Children with ASD may experience problems relating to their vision. While you should take your child to see an optician if they are having difficulty with their sight, you may notice that your child is experiencing other vision related problems.
What is visual processing?
Visual processing is the brain selecting and responding appropriately to visual input. This requires effective visual processing and eye movements.
Problems you may see
- Limited eye contact
- Use their finger when reading
- Repeatedly lose their place when copying from the boards
- Struggle to judge distances and bump in to furniture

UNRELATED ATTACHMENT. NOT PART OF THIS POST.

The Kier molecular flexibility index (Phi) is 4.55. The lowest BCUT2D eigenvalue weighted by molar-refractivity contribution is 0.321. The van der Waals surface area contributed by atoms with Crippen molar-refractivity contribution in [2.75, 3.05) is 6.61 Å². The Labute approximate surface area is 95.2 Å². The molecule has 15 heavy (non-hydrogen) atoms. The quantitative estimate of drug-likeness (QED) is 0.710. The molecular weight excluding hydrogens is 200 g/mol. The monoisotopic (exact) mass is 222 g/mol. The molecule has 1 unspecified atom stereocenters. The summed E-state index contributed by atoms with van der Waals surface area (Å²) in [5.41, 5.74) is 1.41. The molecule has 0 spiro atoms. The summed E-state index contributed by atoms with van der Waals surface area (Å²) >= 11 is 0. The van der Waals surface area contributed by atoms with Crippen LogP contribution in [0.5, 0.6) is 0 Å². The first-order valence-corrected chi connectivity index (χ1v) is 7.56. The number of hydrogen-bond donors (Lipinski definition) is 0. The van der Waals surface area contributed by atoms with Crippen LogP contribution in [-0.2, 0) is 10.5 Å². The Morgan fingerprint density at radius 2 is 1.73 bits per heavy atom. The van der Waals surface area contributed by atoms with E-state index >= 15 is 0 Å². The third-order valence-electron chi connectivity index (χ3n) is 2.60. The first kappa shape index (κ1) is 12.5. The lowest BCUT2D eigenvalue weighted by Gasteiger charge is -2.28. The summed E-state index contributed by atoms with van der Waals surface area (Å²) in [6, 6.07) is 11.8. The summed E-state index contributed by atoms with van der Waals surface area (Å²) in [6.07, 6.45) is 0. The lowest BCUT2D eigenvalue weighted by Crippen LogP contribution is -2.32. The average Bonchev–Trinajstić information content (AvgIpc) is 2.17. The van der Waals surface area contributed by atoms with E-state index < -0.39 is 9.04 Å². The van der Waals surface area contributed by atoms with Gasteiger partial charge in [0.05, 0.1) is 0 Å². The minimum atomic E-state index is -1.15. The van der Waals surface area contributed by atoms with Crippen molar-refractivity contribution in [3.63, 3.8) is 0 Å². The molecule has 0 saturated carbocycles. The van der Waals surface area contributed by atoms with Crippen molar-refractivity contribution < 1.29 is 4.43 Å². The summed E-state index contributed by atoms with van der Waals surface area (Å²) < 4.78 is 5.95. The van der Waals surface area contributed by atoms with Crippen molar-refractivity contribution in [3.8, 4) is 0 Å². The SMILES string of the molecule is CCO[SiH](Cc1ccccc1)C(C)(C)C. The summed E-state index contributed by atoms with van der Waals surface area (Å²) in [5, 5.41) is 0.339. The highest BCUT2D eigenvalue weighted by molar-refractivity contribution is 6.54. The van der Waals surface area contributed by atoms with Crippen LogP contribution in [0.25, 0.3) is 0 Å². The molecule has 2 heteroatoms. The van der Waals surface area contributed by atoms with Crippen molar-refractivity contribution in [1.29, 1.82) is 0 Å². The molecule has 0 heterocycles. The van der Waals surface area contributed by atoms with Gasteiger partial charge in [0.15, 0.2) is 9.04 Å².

- Distracted by pictures and people within the room
- Cover their eyes to shield from florescent lighting
- Complain of headaches, rub eyes or squint
Strategies to help
- Use a marker to help them with reading
- Use a typo scope when reading (cut out a window in a piece of card to show only what is needed to be read)
- Provide a quiet, soft, comfortable corner or tent that children can use as needed. It should be softly lit and filled with pillows and soft blankets.
- When outdoors or in busy environments allow your child to wear a floppy hat or sunglasses to cut down on visual stimuli
Children with ASD may struggle with their depth of field, concentration and brightly lit environments. To combat this, there are some techniques you can employ to improve their sense of wellbeing.
Please arrange an appointment if you have any concerns relating to your child’s development.